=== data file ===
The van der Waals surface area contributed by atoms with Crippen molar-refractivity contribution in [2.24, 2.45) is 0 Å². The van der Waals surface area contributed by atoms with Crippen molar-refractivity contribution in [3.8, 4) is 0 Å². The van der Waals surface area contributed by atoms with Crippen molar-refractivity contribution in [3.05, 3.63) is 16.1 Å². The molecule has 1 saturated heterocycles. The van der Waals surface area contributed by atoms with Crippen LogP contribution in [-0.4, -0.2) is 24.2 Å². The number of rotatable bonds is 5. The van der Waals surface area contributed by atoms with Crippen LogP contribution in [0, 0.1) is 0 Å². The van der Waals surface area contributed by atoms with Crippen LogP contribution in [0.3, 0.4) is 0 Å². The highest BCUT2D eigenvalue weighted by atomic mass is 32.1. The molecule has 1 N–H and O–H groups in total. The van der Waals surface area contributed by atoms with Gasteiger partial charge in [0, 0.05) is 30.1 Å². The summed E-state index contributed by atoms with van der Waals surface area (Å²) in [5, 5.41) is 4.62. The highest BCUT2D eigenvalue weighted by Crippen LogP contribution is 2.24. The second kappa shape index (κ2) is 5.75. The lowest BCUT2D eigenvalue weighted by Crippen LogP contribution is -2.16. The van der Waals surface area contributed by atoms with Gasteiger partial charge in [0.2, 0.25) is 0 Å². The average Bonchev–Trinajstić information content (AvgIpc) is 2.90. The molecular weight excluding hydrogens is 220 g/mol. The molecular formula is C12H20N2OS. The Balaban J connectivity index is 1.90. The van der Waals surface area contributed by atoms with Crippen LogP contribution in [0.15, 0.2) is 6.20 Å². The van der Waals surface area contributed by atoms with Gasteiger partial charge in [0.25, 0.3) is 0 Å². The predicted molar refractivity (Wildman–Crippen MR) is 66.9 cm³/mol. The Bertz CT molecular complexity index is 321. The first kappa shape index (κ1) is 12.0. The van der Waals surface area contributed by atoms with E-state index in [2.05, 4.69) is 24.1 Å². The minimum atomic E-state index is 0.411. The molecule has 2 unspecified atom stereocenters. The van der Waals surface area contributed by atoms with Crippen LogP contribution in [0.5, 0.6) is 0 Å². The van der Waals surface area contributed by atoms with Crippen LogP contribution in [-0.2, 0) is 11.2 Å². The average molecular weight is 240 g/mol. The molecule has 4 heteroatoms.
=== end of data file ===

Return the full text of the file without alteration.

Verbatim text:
The van der Waals surface area contributed by atoms with Crippen molar-refractivity contribution in [2.24, 2.45) is 0 Å². The van der Waals surface area contributed by atoms with Crippen molar-refractivity contribution in [3.8, 4) is 0 Å². The van der Waals surface area contributed by atoms with Crippen molar-refractivity contribution in [3.05, 3.63) is 16.1 Å². The molecule has 1 saturated heterocycles. The van der Waals surface area contributed by atoms with Crippen LogP contribution in [-0.4, -0.2) is 24.2 Å². The number of rotatable bonds is 5. The van der Waals surface area contributed by atoms with Crippen LogP contribution in [0, 0.1) is 0 Å². The van der Waals surface area contributed by atoms with Crippen LogP contribution in [0.3, 0.4) is 0 Å². The highest BCUT2D eigenvalue weighted by atomic mass is 32.1. The molecule has 1 N–H and O–H groups in total. The van der Waals surface area contributed by atoms with Gasteiger partial charge in [0, 0.05) is 30.1 Å². The summed E-state index contributed by atoms with van der Waals surface area (Å²) in [5, 5.41) is 4.62. The highest BCUT2D eigenvalue weighted by Crippen LogP contribution is 2.24. The second kappa shape index (κ2) is 5.75. The lowest BCUT2D eigenvalue weighted by Crippen LogP contribution is -2.16. The van der Waals surface area contributed by atoms with Gasteiger partial charge in [0.2, 0.25) is 0 Å². The average Bonchev–Trinajstić information content (AvgIpc) is 2.90. The molecular weight excluding hydrogens is 220 g/mol. The molecular formula is C12H20N2OS. The Balaban J connectivity index is 1.90. The van der Waals surface area contributed by atoms with Crippen LogP contribution in [0.15, 0.2) is 6.20 Å². The van der Waals surface area contributed by atoms with Gasteiger partial charge in [0.25, 0.3) is 0 Å². The predicted molar refractivity (Wildman–Crippen MR) is 66.9 cm³/mol. The Bertz CT molecular complexity index is 321. The first kappa shape index (κ1) is 12.0. The van der Waals surface area contributed by atoms with E-state index in [2.05, 4.69) is 24.1 Å². The minimum atomic E-state index is 0.411. The molecule has 2 unspecified atom stereocenters. The van der Waals surface area contributed by atoms with Crippen LogP contribution in [0.5, 0.6) is 0 Å². The van der Waals surface area contributed by atoms with Crippen LogP contribution in [-0.2, 0) is 11.2 Å². The average molecular weight is 240 g/mol. The molecule has 4 heteroatoms.